Among birds, pronounced heterothermy tends to be used by small species belonging to phylogenetically older taxa and inhabiting environments with unpredictable and/or seasonally scarce food resources. Previous evidence suggests that a small arid-zone raptor, the pygmy falcon (Polihierax semitorquatus), enters torpor and decreases its body temperature (Tb) to below 31 °C on winter nights in the Kalahari Desert, where sub-zero night-time temperatures occur regularly. To confrm that this species has the capacity for heterothermy and to characterise its thermoregulatory patterns under natural conditions, we implanted temperature-sensitive radio transmitters into free-ranging falcons. Based on data from seven individuals, we found no evidence for the substantial reductions in Tb previously reported. The mean minimum rest-phase Tb during the study period was 37.89±0.67 °C, we observed no instances of Tb<36 °C, and air temperature did not signifcantly infuence patterns of thermoregulation. Our results highlight intraspecifc variability in heterothermy among birds and reveal that, contrary to previous suggestions, even in mid-winter pygmy falcons may not reduce Tb below normothermic levels.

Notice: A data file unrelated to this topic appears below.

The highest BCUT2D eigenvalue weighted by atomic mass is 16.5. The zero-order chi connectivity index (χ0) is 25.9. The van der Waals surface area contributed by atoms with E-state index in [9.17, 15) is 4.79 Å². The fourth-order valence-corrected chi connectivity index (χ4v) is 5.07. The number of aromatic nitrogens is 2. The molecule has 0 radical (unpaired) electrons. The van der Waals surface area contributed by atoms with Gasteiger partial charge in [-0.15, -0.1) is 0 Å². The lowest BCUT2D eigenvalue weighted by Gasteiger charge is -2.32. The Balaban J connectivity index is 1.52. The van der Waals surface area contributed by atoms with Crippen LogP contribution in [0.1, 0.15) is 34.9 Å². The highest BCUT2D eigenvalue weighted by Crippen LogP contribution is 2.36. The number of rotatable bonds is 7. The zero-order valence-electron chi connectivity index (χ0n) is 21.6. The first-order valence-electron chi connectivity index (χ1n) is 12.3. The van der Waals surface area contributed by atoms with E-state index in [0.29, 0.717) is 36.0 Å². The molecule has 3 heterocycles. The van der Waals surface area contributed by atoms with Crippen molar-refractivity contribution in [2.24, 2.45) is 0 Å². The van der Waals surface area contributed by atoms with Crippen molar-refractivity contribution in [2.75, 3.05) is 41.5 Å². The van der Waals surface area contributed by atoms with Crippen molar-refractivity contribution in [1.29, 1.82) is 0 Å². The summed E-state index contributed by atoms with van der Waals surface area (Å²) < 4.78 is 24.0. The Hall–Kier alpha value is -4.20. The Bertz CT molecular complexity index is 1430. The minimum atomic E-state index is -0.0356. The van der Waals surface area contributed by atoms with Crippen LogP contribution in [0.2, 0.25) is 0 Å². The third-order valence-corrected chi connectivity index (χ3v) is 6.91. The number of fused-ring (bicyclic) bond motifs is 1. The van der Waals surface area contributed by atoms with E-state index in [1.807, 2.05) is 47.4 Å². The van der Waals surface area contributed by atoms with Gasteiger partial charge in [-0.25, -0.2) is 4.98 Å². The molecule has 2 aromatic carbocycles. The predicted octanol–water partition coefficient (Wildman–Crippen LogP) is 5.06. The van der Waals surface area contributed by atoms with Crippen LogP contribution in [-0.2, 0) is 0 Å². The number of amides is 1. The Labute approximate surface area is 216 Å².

- Body temperature